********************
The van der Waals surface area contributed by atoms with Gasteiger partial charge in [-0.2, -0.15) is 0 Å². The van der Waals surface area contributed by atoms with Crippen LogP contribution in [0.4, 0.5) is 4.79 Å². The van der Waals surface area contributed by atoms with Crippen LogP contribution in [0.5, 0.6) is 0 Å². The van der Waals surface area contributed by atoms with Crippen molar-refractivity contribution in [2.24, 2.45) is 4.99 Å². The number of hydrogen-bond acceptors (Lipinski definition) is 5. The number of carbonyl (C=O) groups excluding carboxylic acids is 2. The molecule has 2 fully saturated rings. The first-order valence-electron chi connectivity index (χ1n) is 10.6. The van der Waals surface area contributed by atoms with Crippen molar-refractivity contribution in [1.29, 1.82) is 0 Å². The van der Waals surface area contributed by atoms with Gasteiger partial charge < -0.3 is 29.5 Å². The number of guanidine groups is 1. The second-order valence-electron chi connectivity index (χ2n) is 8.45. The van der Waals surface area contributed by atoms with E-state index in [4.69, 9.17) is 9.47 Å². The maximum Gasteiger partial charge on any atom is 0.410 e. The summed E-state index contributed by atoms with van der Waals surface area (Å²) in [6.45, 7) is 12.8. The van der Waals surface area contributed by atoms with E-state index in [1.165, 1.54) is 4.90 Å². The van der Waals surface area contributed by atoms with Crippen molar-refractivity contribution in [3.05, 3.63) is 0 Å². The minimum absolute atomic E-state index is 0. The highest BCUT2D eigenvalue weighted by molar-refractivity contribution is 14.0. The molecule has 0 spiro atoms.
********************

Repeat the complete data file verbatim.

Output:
The van der Waals surface area contributed by atoms with Gasteiger partial charge in [-0.2, -0.15) is 0 Å². The van der Waals surface area contributed by atoms with Crippen LogP contribution in [0.4, 0.5) is 4.79 Å². The van der Waals surface area contributed by atoms with Crippen LogP contribution in [0.5, 0.6) is 0 Å². The van der Waals surface area contributed by atoms with Crippen molar-refractivity contribution in [2.24, 2.45) is 4.99 Å². The number of hydrogen-bond acceptors (Lipinski definition) is 5. The number of carbonyl (C=O) groups excluding carboxylic acids is 2. The molecule has 2 fully saturated rings. The first-order valence-electron chi connectivity index (χ1n) is 10.6. The van der Waals surface area contributed by atoms with Crippen molar-refractivity contribution in [1.29, 1.82) is 0 Å². The van der Waals surface area contributed by atoms with Gasteiger partial charge < -0.3 is 29.5 Å². The number of guanidine groups is 1. The second-order valence-electron chi connectivity index (χ2n) is 8.45. The van der Waals surface area contributed by atoms with E-state index in [4.69, 9.17) is 9.47 Å². The maximum Gasteiger partial charge on any atom is 0.410 e. The summed E-state index contributed by atoms with van der Waals surface area (Å²) in [6.45, 7) is 12.8. The van der Waals surface area contributed by atoms with E-state index in [1.165, 1.54) is 4.90 Å². The van der Waals surface area contributed by atoms with Crippen molar-refractivity contribution in [3.05, 3.63) is 0 Å². The minimum absolute atomic E-state index is 0. The highest BCUT2D eigenvalue weighted by molar-refractivity contribution is 14.0. The molecule has 0 spiro atoms.